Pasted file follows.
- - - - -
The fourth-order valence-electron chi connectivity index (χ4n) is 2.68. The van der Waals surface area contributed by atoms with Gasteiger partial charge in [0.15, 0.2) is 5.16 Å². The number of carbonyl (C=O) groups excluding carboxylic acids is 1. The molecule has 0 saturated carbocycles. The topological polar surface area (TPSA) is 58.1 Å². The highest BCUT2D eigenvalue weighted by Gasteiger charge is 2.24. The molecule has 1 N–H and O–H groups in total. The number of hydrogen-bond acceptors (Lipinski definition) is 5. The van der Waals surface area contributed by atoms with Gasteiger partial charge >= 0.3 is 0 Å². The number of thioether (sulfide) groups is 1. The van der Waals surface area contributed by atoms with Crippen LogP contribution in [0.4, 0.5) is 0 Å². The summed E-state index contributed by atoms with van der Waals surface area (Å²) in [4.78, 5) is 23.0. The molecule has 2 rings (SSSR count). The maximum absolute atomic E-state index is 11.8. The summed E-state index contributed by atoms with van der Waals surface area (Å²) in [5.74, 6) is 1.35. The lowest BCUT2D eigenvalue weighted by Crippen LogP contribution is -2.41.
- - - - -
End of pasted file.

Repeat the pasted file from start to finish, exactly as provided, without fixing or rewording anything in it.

The fourth-order valence-electron chi connectivity index (χ4n) is 2.68. The van der Waals surface area contributed by atoms with Gasteiger partial charge in [0.15, 0.2) is 5.16 Å². The number of carbonyl (C=O) groups excluding carboxylic acids is 1. The molecule has 0 saturated carbocycles. The topological polar surface area (TPSA) is 58.1 Å². The highest BCUT2D eigenvalue weighted by Gasteiger charge is 2.24. The molecule has 1 N–H and O–H groups in total. The number of hydrogen-bond acceptors (Lipinski definition) is 5. The van der Waals surface area contributed by atoms with Gasteiger partial charge >= 0.3 is 0 Å². The number of thioether (sulfide) groups is 1. The van der Waals surface area contributed by atoms with Crippen LogP contribution in [0.4, 0.5) is 0 Å². The summed E-state index contributed by atoms with van der Waals surface area (Å²) in [4.78, 5) is 23.0. The molecule has 2 rings (SSSR count). The maximum absolute atomic E-state index is 11.8. The summed E-state index contributed by atoms with van der Waals surface area (Å²) in [5.74, 6) is 1.35. The lowest BCUT2D eigenvalue weighted by Crippen LogP contribution is -2.41.